Ericsson initiated talks in late 2011, sources say
BelAir Networks was laying the groundwork for an initial public offering in the years leading up to its acquisition by Ericsson Canada, but ongoing market volatility and an inability to achieve a "critical mass" derailed those plans, company insiders say.
BelAir Networks CEO Bernard Herscovich.
The Kanata-based business attracted significant attention from venture capitalists, who were apparently not actively seeking a suitor to buy the 10-year-old firm - that is, sources say, until Ericsson came knocking in the latter part of 2011.
The takeover, announced Feb. 21, is not yet finalized, but is expected to close this spring.
Ericsson Canada CEO Mark Henderson said BelAir's expertise will be valuable as his company constructs networks able to switch users seamlessly between mobile and Wi-Fi technologies in order to handle growing data traffic demands.
"What they've been able to accomplish with a fairly small group of people is impressive," he said in an interview.
"It was closely assessed by Ericsson as a technology competence. For (us), the behemoth, to come in and say, ‘These guys really know what they're doing and it's going to be a great fit into us" - it's a great vote of confidence."
When it does go through, all 120 BelAir employees will eventually join the 1,000 Ottawa-based Ericsson employees who are preparing to move from the former Nortel campus into a renovated facility on Terry Fox Drive.
The purchase price was not disclosed, but investors said they were happy with the payoff and had plans to either put the money into supporting new companies, or to deploy it to their own backers.
IPO ‘toyed with'
An alternative exit - an initial public offering - was also considered, according to multiple sources.
In 2009, BelAir went as far as lining up several major Canadian banks and preparing to file a prospectus, said one person who spoke on condition of anonymity.
But the subsequent stock market plunge, and rocky market performance since then, prompted BelAir to stay out and carry on with its business plan.
Economies of scale also became a factor, according to another investor.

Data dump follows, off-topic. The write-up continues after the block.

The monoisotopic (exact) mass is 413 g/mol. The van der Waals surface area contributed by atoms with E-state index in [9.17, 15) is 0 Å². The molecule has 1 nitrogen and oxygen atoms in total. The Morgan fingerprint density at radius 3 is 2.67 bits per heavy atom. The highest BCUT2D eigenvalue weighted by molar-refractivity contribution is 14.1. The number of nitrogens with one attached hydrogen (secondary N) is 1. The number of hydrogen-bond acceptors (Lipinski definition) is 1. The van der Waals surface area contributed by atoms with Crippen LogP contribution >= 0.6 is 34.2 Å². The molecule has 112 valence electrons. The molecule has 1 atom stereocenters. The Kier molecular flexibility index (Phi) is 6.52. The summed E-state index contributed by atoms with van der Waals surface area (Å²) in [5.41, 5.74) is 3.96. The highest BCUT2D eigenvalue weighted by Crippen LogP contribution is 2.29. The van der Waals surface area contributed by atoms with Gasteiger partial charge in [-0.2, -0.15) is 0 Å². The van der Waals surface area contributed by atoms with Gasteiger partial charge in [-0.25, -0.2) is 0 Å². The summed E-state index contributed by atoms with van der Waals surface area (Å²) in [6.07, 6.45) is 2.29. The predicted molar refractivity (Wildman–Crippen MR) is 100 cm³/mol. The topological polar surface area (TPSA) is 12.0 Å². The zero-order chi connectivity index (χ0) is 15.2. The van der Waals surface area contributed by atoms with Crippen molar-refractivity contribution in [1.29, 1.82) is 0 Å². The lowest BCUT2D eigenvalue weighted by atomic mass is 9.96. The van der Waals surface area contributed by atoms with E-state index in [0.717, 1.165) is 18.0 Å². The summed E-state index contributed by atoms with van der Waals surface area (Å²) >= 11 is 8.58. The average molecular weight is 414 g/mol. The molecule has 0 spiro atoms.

"We toyed with the idea, but the market is just not there in Canada," said Sam Znaimer, a Vancouver-based general partner with Ventures West Capital Ltd., an investor in the firm since 2005.
But he categorized BelAir's growth as good for Ventures West. BelAir had $10 million in annual revenues when the investment group came on board. Today BelAir has substantially more, although Mr. Znaimer wouldn't disclose the amount. The Ottawa firm's employee base also doubled in the same time frame.
From investor Export Development Canada's point of view, going for an IPO required more than market conditions. Part of it was getting to a "critical mass" of sales, said Jennifer Brooy, the former head of EDC's equity program and now with its enterprise risk management division.
"When you're selling to large players, large carriers, etc., how willing are they going to be to (withstand) large lumps with business? As a small company, could they raise the leverage debt financing to be able to build out? There's a whole host of things that go into it."
Ottawa lawyer Debbie Weinstein, who served as legal adviser to BelAir, also saw cautionary tales in the performance of Ottawa companies in the public markets.
After Smart Technologies, which has an office in Kanata, executed its IPO in 2010, the stock plummeted.
In August, the firm announced it will shut down its Kanata assembly operations and transfer to contract manufacturers by the end of fiscal 2012, although other employees will remain. The strong Canadian dollar was blamed for the situation.
Depressed stock prices made Bridgewater Systems and March Networks more attractive as acquisition targets last year when respective takeovers by Amdocs Ltd. and Infinova (Canada) Ltd. were announced.
"Not overwhelming great stuff for public company investments," Ms. Weinstein said.
Wi-Fi for networks a new field
Comcast Ventures, which had a seat on BelAir's board, said Wi-Fi for carrier networks was not the Kanata company's focus when the investment group joined in 2005. At that juncture, BelAir was developing Wi-Fi solutions for rugged conditions.
But as time went on, the carrier network market exploded. In fact, another division of the VC's parent corporation became a customer of BelAir.
It's common for the venture arm to scout out opportunities from which the larger company can benefit, said Comcast Venture's David Zilberman, who also sat on BelAir's board.
"(BelAir's CEO) and the sales team did a fantastic job of managing the accounts," he added, saying that was key to BelAir's success as a small player. "The customers really established true relationships with the team."
The acquisition, from BelAir's point of view, made sense as it was looking to expand its reach to other countries, noted chief executive Bernard Herscovich in an interview the day after the acquisition was announced.
"We're operating in a market which is really growing very fast right now," he said on Feb. 21.
"It started exploding with major customers in the United States, but now we have prospects and opportunities coming from many countries."
Investors in BelAir Networks:
BDC Venture Capital
Export Development Canada
McLean Watson Capital
T-Mobile Venture Fund
Trilogy Equity Partners
Ventures West Capital Ltd.